Many studies have reported the age-related decline in physical activity [1921]. Among the present study population, the group of the youngest men differed distinctly with the highest prevalence of those meeting WHO PA recommendations, and among men, the gradual ageing-dependent decline in the prevalence of sufficiently active persons was demonstrated. In women, the same tendency was observed but since the prevalence of those meeting PA recommendations was low in the youngest age group, the decline did not seem as drastic as in men.

In addition, considering the socio-demographic indices of the study population the vigorous LTPA was more often reported by people with higher education and higher income, whereas walking was more often reported by residents of smaller towns and villages. Regardless, these differences in LTPA patterns did not significantly affect the adherence to WHO PA recommendations in people with different levels of education and income or place of residence. However, in male skilled workers the prevalence of any LTPA and hence adherence to PA recommendations was considerably lower compared to the reference group of top managers. These findings are in concordance with previous studies [20, 23]. The probable reason for lower LTPA in men with a blue-collar occupation is the high level of work-related PA, which precludes the participation in LTPA. Hence, in subgroup of people with a blue-collar occupation the separately analysed LTPA may significantly underestimate the PA level and the assessment of work-related PA is essential.

Concerning body weight, the inverse relation between LTPA and overweight is well documented [20, 23, 25, 26]. As an exception in the present study, men with BMI in the overweight range were equally active in LT compared to men with normal body weight. It could probably be explained by physically active men in this group having higher BMI due to larger muscle mass rather than a higher proportion of adipose tissue. According to our data, obesity was a factor that is associated with lower adherence to WHO PA recommendations. The current PA recommendations include only engagement in moderate and vigorous PA, but this could be hard to accomplish by obese and/or older people. Considering the LTPA pattern, walking was the most prevalent activity in the present study population, whereas moderate-vigorous LTPA was reported by a considerably lower proportion of respondents, particularly in overweight women, and obese men and women. The inverse correlation between BMI and vigorous PA (including LTPA) has also been shown in a Norwegian study [15]. According to Loprinzi et al. [27], there is growing evidence that light-intensity PA encompasses similar health enhancing effects as moderate-vigorous PA. Albeit the amount of time needed to achieve those effects is at least twice as much (≥300 min/week) [27] as the current PA recommendation, this could be more suitable for obese and older people.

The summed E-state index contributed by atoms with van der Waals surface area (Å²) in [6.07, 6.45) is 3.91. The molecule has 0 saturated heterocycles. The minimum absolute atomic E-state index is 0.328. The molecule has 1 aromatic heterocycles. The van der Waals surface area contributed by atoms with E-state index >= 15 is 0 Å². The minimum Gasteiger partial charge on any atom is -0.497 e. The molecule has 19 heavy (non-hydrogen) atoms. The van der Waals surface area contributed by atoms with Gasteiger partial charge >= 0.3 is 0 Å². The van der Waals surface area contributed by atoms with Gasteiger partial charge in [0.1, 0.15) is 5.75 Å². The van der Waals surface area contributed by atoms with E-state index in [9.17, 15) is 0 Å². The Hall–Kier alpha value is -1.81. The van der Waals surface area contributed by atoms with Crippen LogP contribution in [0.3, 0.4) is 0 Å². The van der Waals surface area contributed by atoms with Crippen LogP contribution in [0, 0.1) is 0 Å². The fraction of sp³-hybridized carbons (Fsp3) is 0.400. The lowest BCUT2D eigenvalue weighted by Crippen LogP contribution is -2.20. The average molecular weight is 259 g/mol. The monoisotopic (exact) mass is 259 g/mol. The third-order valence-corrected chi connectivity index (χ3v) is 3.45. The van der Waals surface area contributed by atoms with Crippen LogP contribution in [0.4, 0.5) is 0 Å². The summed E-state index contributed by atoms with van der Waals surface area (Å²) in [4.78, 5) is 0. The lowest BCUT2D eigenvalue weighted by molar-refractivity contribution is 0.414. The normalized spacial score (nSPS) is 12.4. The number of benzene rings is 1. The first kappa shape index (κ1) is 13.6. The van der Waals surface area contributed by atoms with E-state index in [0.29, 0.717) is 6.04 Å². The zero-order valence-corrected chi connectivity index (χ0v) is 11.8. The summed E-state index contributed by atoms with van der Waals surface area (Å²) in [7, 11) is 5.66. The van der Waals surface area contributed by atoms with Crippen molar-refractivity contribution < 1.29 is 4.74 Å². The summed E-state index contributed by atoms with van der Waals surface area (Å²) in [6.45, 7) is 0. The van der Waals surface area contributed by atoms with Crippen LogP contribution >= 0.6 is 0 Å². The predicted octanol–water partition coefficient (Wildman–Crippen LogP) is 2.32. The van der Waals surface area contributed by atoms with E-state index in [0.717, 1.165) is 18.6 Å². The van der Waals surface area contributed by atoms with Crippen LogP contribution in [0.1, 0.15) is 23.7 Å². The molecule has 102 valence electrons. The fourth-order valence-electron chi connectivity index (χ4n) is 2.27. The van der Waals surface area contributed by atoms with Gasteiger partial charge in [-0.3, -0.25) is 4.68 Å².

The strength of the present study is the stratified and randomly selected study population. In the final study group, there were more women than men and women were slightly older than men, but the study sample was representative of the Estonian population structure. Nevertheless, we acknowledge that the present study has several limitations. The BMI was calculated based on height and weight stated by the study respondents. The BMI calculated in this way may be overestimated although this effect is considered rather modest [28]. Typically, participants overestimate height and underestimate weight resulting in a BMI that is, on average, 1 kg/m2 lower than when height and weight are actually measured [29]. Thus, the proportion of overweight people could be even higher in the present study. Another limitation is the questionnaire-based evaluation of LTPA. Although the interview-based IPAQ-L version questionnaire has shown better validity than self-reported questionnaires [30], there is critical evidence in the literature about the overestimation of PA, especially in PA related to work and household domains [16, 17], which we also encountered in our data. Compared to other IPAQ-L domains, LTPA is considered the most valid measure in categorizing the population as physically active or sedentary [15, 17]. Recently published data in adults demonstrated a distinct discrepancy in PA level outcomes when different methods were used in PA evaluation, whereas self-reported PA showed systematic over-reporting of moderate-vigorous PA up to 10 times compared to accelerometer-based studies [31]. Hence, the over-reporting issue of self-reported PA with IPAQ-L cannot be overlooked. To overcome the over-report issues, stricter criteria for the calculation of the achievement of PA recommendations were applied in the present survey, where the accumulated time amount, intensity, as well the regularity of PA were taken into account. We acknowledge that the objectively measured PA using accelerometers would have given a more precise estimation of the PA level, but the main concerns in carrying out the present study were the cost and feasibility, and the objective PA measurement was not considered. Hence, before planning interventions for certain groups at the risk of physical inactivity, more precise PA monitoring than self-report should be taken into consideration.